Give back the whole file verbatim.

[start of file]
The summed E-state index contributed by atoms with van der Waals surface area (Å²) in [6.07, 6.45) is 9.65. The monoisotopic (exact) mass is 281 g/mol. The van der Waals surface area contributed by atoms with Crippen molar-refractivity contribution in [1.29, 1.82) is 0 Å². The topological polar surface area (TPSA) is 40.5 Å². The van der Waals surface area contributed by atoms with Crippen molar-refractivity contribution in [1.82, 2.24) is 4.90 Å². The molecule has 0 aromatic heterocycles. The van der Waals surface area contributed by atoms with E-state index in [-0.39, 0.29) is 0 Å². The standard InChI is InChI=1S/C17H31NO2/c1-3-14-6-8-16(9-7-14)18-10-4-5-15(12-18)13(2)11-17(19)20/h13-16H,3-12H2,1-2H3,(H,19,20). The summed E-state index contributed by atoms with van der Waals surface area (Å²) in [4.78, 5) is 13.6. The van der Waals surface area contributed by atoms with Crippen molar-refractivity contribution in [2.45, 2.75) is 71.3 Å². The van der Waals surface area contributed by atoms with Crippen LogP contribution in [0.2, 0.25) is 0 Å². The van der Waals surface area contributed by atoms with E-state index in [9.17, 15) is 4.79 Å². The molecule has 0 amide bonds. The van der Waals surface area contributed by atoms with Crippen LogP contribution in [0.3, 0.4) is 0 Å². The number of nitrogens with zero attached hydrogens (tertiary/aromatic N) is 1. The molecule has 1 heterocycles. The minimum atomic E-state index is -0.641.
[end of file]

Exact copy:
The summed E-state index contributed by atoms with van der Waals surface area (Å²) in [6.07, 6.45) is 9.65. The monoisotopic (exact) mass is 281 g/mol. The van der Waals surface area contributed by atoms with Crippen molar-refractivity contribution in [1.29, 1.82) is 0 Å². The topological polar surface area (TPSA) is 40.5 Å². The van der Waals surface area contributed by atoms with Crippen molar-refractivity contribution in [1.82, 2.24) is 4.90 Å². The molecule has 0 aromatic heterocycles. The van der Waals surface area contributed by atoms with E-state index in [-0.39, 0.29) is 0 Å². The standard InChI is InChI=1S/C17H31NO2/c1-3-14-6-8-16(9-7-14)18-10-4-5-15(12-18)13(2)11-17(19)20/h13-16H,3-12H2,1-2H3,(H,19,20). The summed E-state index contributed by atoms with van der Waals surface area (Å²) in [4.78, 5) is 13.6. The van der Waals surface area contributed by atoms with Crippen molar-refractivity contribution in [2.45, 2.75) is 71.3 Å². The van der Waals surface area contributed by atoms with Crippen LogP contribution in [0.2, 0.25) is 0 Å². The van der Waals surface area contributed by atoms with E-state index in [9.17, 15) is 4.79 Å². The molecule has 0 amide bonds. The van der Waals surface area contributed by atoms with Crippen LogP contribution in [0.3, 0.4) is 0 Å². The number of nitrogens with zero attached hydrogens (tertiary/aromatic N) is 1. The molecule has 1 heterocycles. The minimum atomic E-state index is -0.641.